Rasikh resumes his earlier position against the embankment, feet extended between his helm and shield. Above, Fahad has yet to regain speech and instead examines the heavy crossbow, peering at each of its components as if mesmerized. Rasikh stretches and yawns loudly, then lays back with exaggerated ease to rest with arms behind his head and eyes closed. Looking down, Fahad gives a half-smile and moves to stand directly behind the (retired) archer.
"Thank you, Rasikh," he whispers. Then, louder, "And have you no great wish to share, no desired ending to expound as fate comes within bowshot?" Rasikh opens his eyes. They shine as he replies.
"No, my friend, I am at peace, even with my uncontrolled life of mediocrity." For a brief spell, utter pain and terror contort his visage, but he squeezes his eyes shut and forces his quaking muscles to relax. "I wish only that death would come gently, without Bellucan's rending claws." A nineteenth pebble flicks out over the rocks, and Rasikh grins at the sound. Two breaths pass as Blessed Rayya's clouds roll by above. After another extended sigh, Rasikh murmurs "Such a beautiful dawn today."
Fahad looks down on his restful friend, the crossbow hefted easily in his arms. He glances over his shoulder toward the battle plain, from where the shouts of men and canine howls now rise. A fearsome resolve hardens his face. Looking forward again, Fahad lifts the bow to firing height and pulls the trigger. The quarrel zips forth and splits sleeping Rasikh's forehead, killing the resting soldier instantly. His last breath drifts up to his comrade, who stands a minute with eyes shut and head bowed.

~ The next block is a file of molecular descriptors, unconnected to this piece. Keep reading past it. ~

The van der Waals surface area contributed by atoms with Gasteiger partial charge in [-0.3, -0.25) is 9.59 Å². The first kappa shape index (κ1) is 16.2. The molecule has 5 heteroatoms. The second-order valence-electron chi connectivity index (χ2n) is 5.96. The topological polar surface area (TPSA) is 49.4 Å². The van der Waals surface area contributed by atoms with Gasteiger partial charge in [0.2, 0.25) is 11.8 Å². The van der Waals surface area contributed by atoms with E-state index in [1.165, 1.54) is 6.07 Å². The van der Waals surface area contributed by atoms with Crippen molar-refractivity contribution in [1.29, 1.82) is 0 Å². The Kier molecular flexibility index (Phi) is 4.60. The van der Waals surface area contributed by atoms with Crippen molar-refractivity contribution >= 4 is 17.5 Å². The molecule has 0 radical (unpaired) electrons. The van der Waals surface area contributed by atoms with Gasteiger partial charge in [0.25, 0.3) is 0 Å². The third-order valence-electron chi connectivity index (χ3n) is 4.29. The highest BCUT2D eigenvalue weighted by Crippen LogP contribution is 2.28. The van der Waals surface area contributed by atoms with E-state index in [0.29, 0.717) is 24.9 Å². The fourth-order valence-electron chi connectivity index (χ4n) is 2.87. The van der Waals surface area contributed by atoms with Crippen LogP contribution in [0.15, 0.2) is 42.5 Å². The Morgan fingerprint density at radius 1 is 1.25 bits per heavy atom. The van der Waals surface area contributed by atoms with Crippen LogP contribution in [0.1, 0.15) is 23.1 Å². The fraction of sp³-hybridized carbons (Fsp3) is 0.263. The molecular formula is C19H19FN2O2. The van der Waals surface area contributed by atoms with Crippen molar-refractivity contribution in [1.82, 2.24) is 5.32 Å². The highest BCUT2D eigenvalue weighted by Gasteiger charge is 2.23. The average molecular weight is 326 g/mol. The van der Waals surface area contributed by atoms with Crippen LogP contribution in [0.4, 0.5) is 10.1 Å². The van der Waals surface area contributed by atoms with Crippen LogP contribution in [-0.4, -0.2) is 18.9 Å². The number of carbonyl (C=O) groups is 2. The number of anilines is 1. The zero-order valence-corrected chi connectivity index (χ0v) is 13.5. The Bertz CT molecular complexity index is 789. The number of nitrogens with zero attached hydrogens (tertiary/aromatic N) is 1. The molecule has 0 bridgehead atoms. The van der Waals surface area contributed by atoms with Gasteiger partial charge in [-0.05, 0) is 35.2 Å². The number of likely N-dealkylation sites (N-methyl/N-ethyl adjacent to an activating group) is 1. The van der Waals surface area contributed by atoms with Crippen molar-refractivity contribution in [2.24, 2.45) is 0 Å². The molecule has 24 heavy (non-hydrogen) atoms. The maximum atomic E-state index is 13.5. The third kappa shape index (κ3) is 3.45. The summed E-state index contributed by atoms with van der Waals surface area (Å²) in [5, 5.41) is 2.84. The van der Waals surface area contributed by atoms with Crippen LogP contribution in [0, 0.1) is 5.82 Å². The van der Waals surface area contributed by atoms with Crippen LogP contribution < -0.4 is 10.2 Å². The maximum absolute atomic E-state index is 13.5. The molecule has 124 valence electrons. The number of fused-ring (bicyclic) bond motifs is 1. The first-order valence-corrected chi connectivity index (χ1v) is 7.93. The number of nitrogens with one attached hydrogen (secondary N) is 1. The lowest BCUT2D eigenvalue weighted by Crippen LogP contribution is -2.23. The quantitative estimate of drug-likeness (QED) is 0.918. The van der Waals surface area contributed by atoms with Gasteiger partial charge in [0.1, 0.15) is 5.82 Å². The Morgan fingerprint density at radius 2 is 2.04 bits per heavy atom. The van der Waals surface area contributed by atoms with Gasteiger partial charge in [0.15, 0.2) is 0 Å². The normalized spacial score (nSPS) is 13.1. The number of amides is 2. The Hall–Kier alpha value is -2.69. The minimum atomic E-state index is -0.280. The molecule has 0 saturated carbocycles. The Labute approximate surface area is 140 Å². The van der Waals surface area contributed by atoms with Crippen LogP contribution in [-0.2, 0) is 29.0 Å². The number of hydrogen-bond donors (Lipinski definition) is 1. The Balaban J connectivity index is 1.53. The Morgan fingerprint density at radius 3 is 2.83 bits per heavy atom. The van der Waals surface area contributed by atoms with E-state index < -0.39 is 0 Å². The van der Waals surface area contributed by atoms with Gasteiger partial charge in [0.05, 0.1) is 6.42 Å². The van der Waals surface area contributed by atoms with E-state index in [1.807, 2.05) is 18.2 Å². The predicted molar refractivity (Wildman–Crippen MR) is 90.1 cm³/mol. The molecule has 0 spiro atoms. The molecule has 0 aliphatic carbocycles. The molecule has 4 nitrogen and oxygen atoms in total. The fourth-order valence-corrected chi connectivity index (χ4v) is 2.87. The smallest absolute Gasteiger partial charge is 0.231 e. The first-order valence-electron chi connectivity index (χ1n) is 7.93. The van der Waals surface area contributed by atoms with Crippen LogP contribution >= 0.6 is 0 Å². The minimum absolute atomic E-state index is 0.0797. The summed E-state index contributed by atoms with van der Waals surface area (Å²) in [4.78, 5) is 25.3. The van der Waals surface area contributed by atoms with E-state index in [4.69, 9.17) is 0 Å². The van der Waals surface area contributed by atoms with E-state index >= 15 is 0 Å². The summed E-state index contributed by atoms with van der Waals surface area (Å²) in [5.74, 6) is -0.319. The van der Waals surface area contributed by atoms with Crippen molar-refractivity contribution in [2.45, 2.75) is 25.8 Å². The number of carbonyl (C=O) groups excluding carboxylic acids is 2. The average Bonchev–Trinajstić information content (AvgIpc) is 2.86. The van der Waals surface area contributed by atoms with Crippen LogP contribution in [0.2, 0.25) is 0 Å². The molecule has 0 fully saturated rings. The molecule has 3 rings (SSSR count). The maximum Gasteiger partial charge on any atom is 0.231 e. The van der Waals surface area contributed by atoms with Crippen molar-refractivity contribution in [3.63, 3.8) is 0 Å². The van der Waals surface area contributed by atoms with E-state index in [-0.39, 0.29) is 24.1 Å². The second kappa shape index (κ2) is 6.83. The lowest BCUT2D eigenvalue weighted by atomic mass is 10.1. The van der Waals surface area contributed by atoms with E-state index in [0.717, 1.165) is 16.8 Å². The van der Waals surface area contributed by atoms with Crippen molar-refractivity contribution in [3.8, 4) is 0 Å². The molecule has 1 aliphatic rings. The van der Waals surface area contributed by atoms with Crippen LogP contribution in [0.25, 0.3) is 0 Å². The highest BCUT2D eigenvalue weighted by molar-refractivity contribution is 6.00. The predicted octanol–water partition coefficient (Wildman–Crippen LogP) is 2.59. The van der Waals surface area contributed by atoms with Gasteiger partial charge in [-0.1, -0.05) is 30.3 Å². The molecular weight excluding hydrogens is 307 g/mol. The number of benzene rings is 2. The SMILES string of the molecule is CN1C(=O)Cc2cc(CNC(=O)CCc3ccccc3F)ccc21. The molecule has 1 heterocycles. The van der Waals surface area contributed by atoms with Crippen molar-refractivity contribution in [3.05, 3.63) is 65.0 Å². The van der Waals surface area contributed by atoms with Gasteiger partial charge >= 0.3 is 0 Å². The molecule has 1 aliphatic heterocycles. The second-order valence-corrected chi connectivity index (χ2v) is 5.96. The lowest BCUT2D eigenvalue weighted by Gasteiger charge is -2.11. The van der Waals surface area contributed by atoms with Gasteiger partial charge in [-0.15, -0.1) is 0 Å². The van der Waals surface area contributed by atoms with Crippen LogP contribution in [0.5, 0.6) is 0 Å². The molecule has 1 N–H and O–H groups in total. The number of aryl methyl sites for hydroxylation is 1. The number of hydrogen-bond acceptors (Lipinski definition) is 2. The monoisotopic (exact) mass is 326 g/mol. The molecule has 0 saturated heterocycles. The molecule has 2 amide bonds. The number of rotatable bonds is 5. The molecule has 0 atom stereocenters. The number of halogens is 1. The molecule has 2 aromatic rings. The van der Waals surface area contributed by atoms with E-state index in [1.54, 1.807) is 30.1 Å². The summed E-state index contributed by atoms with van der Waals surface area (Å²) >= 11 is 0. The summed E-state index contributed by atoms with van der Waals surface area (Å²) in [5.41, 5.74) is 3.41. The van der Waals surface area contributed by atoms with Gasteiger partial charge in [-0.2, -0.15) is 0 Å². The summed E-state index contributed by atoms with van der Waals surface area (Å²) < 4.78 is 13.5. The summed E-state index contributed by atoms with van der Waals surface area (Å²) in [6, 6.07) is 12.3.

"Holy Ones forgive me, Rasikh," says Fahad. "This is a poor way to repay you for not deserting me. I hope I have spared you some pain." He prays. "Blessed Rayya receive you, Rasikh bin Wajih. And may your next life offer no end of peaceful skies."
Then Fahad's eyes flare open and he leaps into fiery action. The crossbow falls to the dirt while Fahad's hands each grab one of his planted javelins. He wrenches both missiles from the earth and spins to face the onrushing horde. Over the growing cacophony of dogs and baying men, the soldier bellows, "Come to Fahad ibn Azzam, you wretched curs, and feel what a lion of al-Qasr can do!" Both javelins fly out over the embankment in rapid succession. Fahad yanks the final spear forth and draws his scimitar. "For Blessed Rayya and the Qasri kingdom!" he screams, dashing down to close with the foe. His roar mingles with the battle din and fades out.
At the embankment bottom, Rasikh lies at peace, a smile on his shattered, bloody face.
André N. Lepine, creator and editor of Elephant Never, studied medieval literature and creative writing in college, has worked as an editorial assistant at a marketing magazine, and has been the unofficial editor/proofreader of every office he’s worked in. He founded Elephants Never in October 2017 as a way to share his writing and indulge this idea he’d had about short little elephant stories. As the publication’s Editor, he seeks to amplify others’ voices and stories, and has a light touch on accepted work.
You can find him on Twitter at @andre_n_lepine and his magazine at https://elephantsnever.com/